Roedde. The Editor-in-Chief made it
plain that the Publications Board was
not favorable to a change and would
not carry on if it was found impossible
to produce a satisfactory newspaper
under the new conditions.
A    committee    consisting    of    the
President,   Treasurer,   and    Business Amplications arc in order for the position
Manager, was appointed to report on   of Business Manager of 'he Alum Muter
the Requisition System, the proposed   Society.    The lust day fur applying will
office of Assistant Secretary-Treasurer   be Friday. October 3rd, at .*> n.m.
and  the  finances  of the  Publications;     During the session  10-S-.0 a'Tinanre
PlovAr*    I !uK flnAn
■   iafviw      villi/    vuvw
For New Members
Technicians To Be Added To
3fn jllemouam
A tragic accident at Camp
Borden in June claimed the life
of Edwin W. Sorensen of New
Westminster. He was a mem*
ber of Science '33. With a good
scholastic record behind him he
appeared to have bright prospects of a successful engineering career.
The two aeroplanes, the one
ascending, the other descending,
collided some 20 feet from the
ground and crashed. In so short
a distance parachutes were of
no use.
Edwin had many friends in
the University and his loss will
be keenly felt. The "Ubyssey"
is very sorry to record his passing.
Scholarship Offered to Post Graduate
The attention of graduates and seniors
of the University is called to the War
Memorial Overseas Post Graduate
Scholarships established by tlie I. O. D. K.
and offered annually to enable students
lo continue! studies in the History,
Economics, or Government of the Km-
piiv and Dominion or any oilier siibjec'
vital to tlie interest of the empire. Die
scholarship is of I lie value of $1,(100 a
year and students may at tend any
I diversity   in   the   United   Kingdom.
Notice of application must he sent in
by October litli to I he I. (1. I). K. Provincial FducallDlial Secretary To apply
and I'm further informal ion, students
must   sec   the   Registrar.
New Business Manager
To Be Appointed
The Students' Council announces that
The Executive of the Players' Club
announces that the last day for applications for membership will lie Wednesday, ()etol>er 1st. Applications may be
placed in a box loft at the Players' Club
Not ice--Board. On the Thursday following there will lie a meeting in tlie Auditorium, when pr.rls will be assigned and
the application fee of twenty-live cents
collected. The try-outs will lie held on
Tuesday and Wednesday of the following
Applications for iiii'iiiltership on technical grounds must be by formal letters
of application, accompanied by the fee
of twenty-five cents, Ten of these "technical nieuibeis" may l>c admitted, and
will be interviewed two days after closing
date. The technical memberships are
an innovation introduced for the first
time. Members thus admitted do not
try out in tlie regular way, but aro engaged iu activities such as advertising,
business, costuming, pro|X'rtios, scenery
and lighting. They will not lie iierinittcd
to try out for parts iu the Christmas
plays, although parts in the Spring play
will be open to liiein, and there are ojien-
inys in costume work and scenery for
the most abio of these new members to
go on the Spring tour. Thoy will be expected, declares tlio Executive, to work
for tho privilege of full membership, and
will have much practice in their chosen
lines, under the direction of older members.
Those who went on the Spring tour
with "Friend Hannah" report a successful season with few mishaps. The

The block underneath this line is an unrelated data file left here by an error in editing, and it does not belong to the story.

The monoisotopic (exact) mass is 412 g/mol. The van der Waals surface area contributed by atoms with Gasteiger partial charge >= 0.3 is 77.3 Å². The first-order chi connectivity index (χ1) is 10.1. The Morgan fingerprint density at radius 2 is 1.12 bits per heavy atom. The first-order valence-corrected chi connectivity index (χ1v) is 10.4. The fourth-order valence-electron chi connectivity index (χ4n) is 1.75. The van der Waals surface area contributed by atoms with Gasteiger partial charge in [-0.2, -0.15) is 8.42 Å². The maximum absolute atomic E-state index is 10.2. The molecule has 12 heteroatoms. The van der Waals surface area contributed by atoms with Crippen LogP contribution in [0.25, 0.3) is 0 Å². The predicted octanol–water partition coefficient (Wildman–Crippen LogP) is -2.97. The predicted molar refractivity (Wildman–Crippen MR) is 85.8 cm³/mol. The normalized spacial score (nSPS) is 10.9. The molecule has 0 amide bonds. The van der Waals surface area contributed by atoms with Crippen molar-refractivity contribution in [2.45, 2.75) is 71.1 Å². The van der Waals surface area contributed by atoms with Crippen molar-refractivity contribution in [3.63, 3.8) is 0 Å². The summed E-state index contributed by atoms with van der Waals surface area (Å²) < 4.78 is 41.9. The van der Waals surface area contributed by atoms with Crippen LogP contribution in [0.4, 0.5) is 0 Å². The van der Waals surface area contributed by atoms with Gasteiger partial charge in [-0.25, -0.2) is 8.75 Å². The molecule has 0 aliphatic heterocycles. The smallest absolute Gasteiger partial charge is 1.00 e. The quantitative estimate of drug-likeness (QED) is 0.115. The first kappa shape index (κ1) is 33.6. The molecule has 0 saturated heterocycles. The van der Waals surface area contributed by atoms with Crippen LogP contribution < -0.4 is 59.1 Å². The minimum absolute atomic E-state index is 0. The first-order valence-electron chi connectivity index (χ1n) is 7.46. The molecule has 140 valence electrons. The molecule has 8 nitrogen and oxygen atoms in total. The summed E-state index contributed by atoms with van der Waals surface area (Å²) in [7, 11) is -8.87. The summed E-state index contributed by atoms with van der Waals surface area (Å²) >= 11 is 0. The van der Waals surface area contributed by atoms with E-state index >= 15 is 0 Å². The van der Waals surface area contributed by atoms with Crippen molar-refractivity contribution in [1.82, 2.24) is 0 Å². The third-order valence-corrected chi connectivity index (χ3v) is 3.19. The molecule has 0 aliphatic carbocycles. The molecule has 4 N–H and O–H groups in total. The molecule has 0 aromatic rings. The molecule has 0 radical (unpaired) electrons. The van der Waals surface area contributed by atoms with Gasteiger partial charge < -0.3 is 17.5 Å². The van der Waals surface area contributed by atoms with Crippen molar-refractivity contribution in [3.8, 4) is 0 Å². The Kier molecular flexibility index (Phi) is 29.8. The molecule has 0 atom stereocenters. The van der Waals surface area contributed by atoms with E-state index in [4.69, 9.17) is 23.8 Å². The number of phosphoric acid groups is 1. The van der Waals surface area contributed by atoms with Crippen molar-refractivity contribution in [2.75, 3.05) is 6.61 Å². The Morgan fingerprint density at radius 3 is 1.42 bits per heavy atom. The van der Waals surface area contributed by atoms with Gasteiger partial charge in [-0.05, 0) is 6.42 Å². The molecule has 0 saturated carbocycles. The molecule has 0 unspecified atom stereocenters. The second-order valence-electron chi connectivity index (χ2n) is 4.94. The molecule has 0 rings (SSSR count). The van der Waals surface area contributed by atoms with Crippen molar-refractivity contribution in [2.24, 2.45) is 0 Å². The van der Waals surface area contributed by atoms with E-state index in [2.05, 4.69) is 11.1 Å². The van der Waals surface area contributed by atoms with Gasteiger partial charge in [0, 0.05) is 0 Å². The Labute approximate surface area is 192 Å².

houses were generally good, especially at
Summerland, where the entire town
turned out to see one of its young proteges,
taking tho role of an aged Quaker. Pen-
ticton was the lowest point in the trip
as far as audiences were concerned. The
company, it is reported, had an exciting
time during their Powell River performance. Owing to losv tides, the boat
from Comox, which usually loft at two-
thirty, did not rcacli dock there until
nearly four. Consequently the company
arrived at Powell River at eight-twenty-
five, the curtain being scheduled to rise
at eight-fifteen, With the resourcefulness of good troupers, they donned costumes and make-up on the boat, in spite
of the fact that a fairly heavy sea was
running and some few of the cast were
somewhat under the weather. There
was a rush to the hall, when an audience
waited for something over an hour while
the stage manager and Ins crew hastily
converted a built-in interior set into
the "English country garden" in which
the play ojums. Followed a performance
which exceeded even the high standards
set by the cast, and the audience went
home happy and satisfied.
The choice of plays for Christmas and
Spring has not yet been made. As usual,
the club plans to put on four short play*
at Christmas, when new talent will have
a chance to display itself. One of these,
it is hoped, will be the work of an undergraduate, winner of the yearly contest
mentioned elsewhere in this issue. In
tlie Spring the play will lie a single three-
act drama, chosen'by the advisory board
of the Players' Club out of a large number of scripts.
New members will be welcomed warmly, the Executive concludes, though they
will have to earn their spurs. The
('layers' (Tub offers many opportunities
Ar artistic work in all lines, and interested
students, new and old, are invitud to
take advantage of them.
Due to the resignation of Doug.
Pollock as President of the
Men's Undergraduate Society,
an election for this office will
take place on Tuesday, October
7. Nominations close on Sep-
tember 30 at 5 p.m.	
Committee was studying the whole system of student government and as a result it recommended that a paid Business
Manager be appointed, at a yearly salary
of Jl'ioO.tX) to supeivise financial tilTnirs,'
advise the Council on business matters,;
and be responsible for the efficient keep-'